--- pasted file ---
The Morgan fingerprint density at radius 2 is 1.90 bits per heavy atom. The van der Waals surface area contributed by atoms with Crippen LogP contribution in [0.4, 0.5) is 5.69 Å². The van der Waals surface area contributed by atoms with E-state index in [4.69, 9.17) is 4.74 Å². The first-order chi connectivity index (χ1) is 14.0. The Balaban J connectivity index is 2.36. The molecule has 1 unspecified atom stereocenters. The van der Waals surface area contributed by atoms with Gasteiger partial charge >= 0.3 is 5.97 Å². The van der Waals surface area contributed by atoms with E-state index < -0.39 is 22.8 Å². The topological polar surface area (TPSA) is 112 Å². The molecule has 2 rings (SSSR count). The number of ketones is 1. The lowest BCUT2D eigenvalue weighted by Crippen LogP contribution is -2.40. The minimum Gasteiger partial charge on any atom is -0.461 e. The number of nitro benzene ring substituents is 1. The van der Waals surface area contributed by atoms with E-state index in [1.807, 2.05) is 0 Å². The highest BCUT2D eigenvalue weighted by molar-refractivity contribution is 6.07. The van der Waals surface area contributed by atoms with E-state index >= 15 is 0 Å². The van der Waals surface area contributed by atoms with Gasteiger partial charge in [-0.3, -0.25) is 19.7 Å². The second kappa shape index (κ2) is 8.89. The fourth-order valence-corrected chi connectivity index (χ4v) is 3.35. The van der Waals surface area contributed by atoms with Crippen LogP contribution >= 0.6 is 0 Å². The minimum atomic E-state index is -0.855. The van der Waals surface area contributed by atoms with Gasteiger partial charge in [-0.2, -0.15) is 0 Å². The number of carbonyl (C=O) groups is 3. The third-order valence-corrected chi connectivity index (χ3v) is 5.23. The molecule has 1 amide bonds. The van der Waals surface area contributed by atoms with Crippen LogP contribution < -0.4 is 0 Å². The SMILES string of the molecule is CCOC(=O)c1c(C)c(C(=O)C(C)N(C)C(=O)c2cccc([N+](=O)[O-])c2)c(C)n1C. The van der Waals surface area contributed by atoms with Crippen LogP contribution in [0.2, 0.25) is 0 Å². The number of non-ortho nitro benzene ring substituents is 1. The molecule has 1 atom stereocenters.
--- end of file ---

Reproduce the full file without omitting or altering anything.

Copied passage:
The Morgan fingerprint density at radius 2 is 1.90 bits per heavy atom. The van der Waals surface area contributed by atoms with Crippen LogP contribution in [0.4, 0.5) is 5.69 Å². The van der Waals surface area contributed by atoms with E-state index in [4.69, 9.17) is 4.74 Å². The first-order chi connectivity index (χ1) is 14.0. The Balaban J connectivity index is 2.36. The molecule has 1 unspecified atom stereocenters. The van der Waals surface area contributed by atoms with Gasteiger partial charge >= 0.3 is 5.97 Å². The van der Waals surface area contributed by atoms with E-state index < -0.39 is 22.8 Å². The topological polar surface area (TPSA) is 112 Å². The molecule has 2 rings (SSSR count). The number of ketones is 1. The lowest BCUT2D eigenvalue weighted by Crippen LogP contribution is -2.40. The minimum Gasteiger partial charge on any atom is -0.461 e. The number of nitro benzene ring substituents is 1. The van der Waals surface area contributed by atoms with E-state index in [1.807, 2.05) is 0 Å². The highest BCUT2D eigenvalue weighted by molar-refractivity contribution is 6.07. The van der Waals surface area contributed by atoms with E-state index >= 15 is 0 Å². The van der Waals surface area contributed by atoms with Gasteiger partial charge in [-0.3, -0.25) is 19.7 Å². The second kappa shape index (κ2) is 8.89. The fourth-order valence-corrected chi connectivity index (χ4v) is 3.35. The van der Waals surface area contributed by atoms with Crippen LogP contribution >= 0.6 is 0 Å². The minimum atomic E-state index is -0.855. The van der Waals surface area contributed by atoms with Gasteiger partial charge in [-0.2, -0.15) is 0 Å². The number of carbonyl (C=O) groups is 3. The third-order valence-corrected chi connectivity index (χ3v) is 5.23. The molecule has 1 amide bonds. The van der Waals surface area contributed by atoms with Crippen LogP contribution < -0.4 is 0 Å². The SMILES string of the molecule is CCOC(=O)c1c(C)c(C(=O)C(C)N(C)C(=O)c2cccc([N+](=O)[O-])c2)c(C)n1C. The van der Waals surface area contributed by atoms with Crippen LogP contribution in [0.2, 0.25) is 0 Å². The number of non-ortho nitro benzene ring substituents is 1. The molecule has 1 atom stereocenters.